Byron Marshall (No. 9 above) has burst into the clear and is on his way for a sizable gain. The huskies were clearly thrown off by the new formation,  as Oregon introduced a bit of it in the UCLA game and expanded the plays out of the Pistol to include sweeps and play-action passes. So current coaches Helfrich/Frost have successfully duplicated the Chip/Helf staff in creating something new to throw at the opponent.

Where is the Pistol? Back in the playbook!

Where is the Pistol?  Back in the playbook!

A key follow-up strategy to introducing a new play or series of plays under the Kelly/Helfrich staff was to turn around and put the play back in their hip pocket as they did with the Speed Double Option play.  Above we see in the Stanford game that Oregon was not running the Pistol, and returned to its usual formations.  Imagine the time taken by the ‘Furd to prepare for something that did not happen! Nice duplication of this strategy by the Helfrich/Frost staff!

A better passing offense?

A better passing offense?

As the Ducks were playing California recently (above) I could not help but think about the change in the offense under Helfrich/Frost to more passing to balance out the offense (the dreaded tight-trips formation above).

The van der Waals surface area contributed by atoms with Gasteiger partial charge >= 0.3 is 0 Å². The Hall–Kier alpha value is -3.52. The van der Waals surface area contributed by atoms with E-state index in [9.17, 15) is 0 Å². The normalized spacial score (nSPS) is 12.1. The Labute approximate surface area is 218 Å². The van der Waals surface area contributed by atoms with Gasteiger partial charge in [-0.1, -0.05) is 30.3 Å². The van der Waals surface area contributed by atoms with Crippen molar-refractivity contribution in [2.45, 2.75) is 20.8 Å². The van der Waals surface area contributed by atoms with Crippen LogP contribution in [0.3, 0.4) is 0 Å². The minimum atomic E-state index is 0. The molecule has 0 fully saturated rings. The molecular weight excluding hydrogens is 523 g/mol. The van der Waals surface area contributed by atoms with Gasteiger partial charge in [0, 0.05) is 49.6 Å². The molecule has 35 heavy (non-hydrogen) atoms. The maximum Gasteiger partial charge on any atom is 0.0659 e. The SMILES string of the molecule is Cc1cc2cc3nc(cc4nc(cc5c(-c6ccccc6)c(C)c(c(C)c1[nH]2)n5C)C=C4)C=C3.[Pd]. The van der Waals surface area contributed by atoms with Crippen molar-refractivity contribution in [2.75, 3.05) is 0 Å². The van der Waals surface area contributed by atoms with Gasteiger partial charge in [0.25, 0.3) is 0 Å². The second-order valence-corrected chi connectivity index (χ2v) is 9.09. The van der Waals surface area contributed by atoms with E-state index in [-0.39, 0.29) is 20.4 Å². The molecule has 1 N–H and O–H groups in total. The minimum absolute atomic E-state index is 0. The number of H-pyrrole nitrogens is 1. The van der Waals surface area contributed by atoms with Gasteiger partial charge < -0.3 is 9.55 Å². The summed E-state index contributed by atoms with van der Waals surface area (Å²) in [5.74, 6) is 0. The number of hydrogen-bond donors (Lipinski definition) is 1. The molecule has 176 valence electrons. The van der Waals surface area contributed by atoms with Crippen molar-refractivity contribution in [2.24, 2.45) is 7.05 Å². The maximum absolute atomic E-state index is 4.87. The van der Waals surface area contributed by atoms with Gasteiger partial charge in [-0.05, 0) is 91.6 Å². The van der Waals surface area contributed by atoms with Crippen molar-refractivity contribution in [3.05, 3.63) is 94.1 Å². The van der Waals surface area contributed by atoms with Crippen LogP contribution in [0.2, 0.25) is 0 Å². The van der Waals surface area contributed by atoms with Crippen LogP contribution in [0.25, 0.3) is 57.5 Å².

Brown uses logistics to beat the Bear.

Brown uses logistics to beat the Bear.

This play is an example of using the Duck running game to set up the passing game so nicely. Above you see Pharaoh Brown (red arrow) separate from the linebacker covering him because the Cal LB had run support as first priority. Of particular interest is how much walk-on Matt Pierson (No. 62 and yellow arrow above) improved and is doing a great job protecting Marcus Mariota.  How interesting that the defensive end Matt is blocking is none other than Todd Barr, whom the Ducks recruited hard to Oregon?

This staff coaches up wonderfully...

This staff coaches up wonderfully…

This is a pretty sweet passing touchdown to Brown as Oregon has turned up the amount of passing plays under the Helfrich/Frost staff.  I personally always felt that achieving balance in the offense was the last hurdle for Chip Kelly to complete and although he did not, his heir at Oregon has done so nicely with 56% of the yardage coming from the passing attack thus far this year.

This staff has the gameplans down...

This staff has the game plans down…

It does beg the question concerning the increasing sophistication of the Duck passing attack…is it due to the presence of Mariota and is the staff utilizing the strengths of the personnel? Or is a permanent change as evidenced by the tremendous receiver talent at underclassmen and those joining the Ducks over the next two years?

That provides us some discussion points over frosty cold ones or hot cups of java, but what is clear to me is how the Helfrich/Frost staff has retained the components of the game planning of the original staff as hinted to in an earlier analysis. They watched these strategies become as important as the execution itself and I believe we will enjoy watching these themes surface in games over the coming years.

I wonder what they have in mind for the Pac-12 Championship?  Fun stuff to ponder….

“Oh how we love to learn about our beloved Ducks!”

Charles Fischer  (FishDuck)
Oregon Football Analyst for CFF Network/
Eugene, Oregon